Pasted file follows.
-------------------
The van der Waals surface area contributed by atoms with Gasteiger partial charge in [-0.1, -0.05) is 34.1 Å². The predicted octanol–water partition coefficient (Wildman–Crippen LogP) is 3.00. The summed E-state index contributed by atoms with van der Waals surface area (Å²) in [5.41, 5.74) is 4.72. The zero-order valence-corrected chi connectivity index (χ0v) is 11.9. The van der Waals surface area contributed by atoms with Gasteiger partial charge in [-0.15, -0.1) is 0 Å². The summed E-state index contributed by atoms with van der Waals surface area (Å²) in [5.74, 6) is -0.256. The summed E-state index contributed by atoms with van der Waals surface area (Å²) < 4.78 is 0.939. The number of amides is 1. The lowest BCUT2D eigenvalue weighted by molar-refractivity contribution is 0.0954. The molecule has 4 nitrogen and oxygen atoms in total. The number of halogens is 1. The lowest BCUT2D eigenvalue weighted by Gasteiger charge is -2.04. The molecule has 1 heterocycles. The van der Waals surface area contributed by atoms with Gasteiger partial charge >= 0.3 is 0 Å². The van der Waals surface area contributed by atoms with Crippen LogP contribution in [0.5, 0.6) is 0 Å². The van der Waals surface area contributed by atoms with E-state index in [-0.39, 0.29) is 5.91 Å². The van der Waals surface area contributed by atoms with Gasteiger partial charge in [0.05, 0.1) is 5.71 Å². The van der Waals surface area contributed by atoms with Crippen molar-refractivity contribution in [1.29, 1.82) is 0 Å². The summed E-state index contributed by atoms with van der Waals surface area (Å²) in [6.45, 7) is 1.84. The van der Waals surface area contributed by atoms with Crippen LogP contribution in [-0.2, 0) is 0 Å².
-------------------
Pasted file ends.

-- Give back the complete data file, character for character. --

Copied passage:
The van der Waals surface area contributed by atoms with Gasteiger partial charge in [-0.1, -0.05) is 34.1 Å². The predicted octanol–water partition coefficient (Wildman–Crippen LogP) is 3.00. The summed E-state index contributed by atoms with van der Waals surface area (Å²) in [5.41, 5.74) is 4.72. The zero-order valence-corrected chi connectivity index (χ0v) is 11.9. The van der Waals surface area contributed by atoms with Gasteiger partial charge in [-0.15, -0.1) is 0 Å². The summed E-state index contributed by atoms with van der Waals surface area (Å²) in [5.74, 6) is -0.256. The summed E-state index contributed by atoms with van der Waals surface area (Å²) < 4.78 is 0.939. The number of amides is 1. The lowest BCUT2D eigenvalue weighted by molar-refractivity contribution is 0.0954. The molecule has 4 nitrogen and oxygen atoms in total. The number of halogens is 1. The lowest BCUT2D eigenvalue weighted by Gasteiger charge is -2.04. The molecule has 1 heterocycles. The van der Waals surface area contributed by atoms with Gasteiger partial charge >= 0.3 is 0 Å². The van der Waals surface area contributed by atoms with Crippen LogP contribution in [0.5, 0.6) is 0 Å². The van der Waals surface area contributed by atoms with E-state index in [-0.39, 0.29) is 5.91 Å². The van der Waals surface area contributed by atoms with Gasteiger partial charge in [0.05, 0.1) is 5.71 Å². The van der Waals surface area contributed by atoms with Crippen molar-refractivity contribution in [1.29, 1.82) is 0 Å². The summed E-state index contributed by atoms with van der Waals surface area (Å²) in [6.45, 7) is 1.84. The van der Waals surface area contributed by atoms with Crippen LogP contribution in [-0.2, 0) is 0 Å².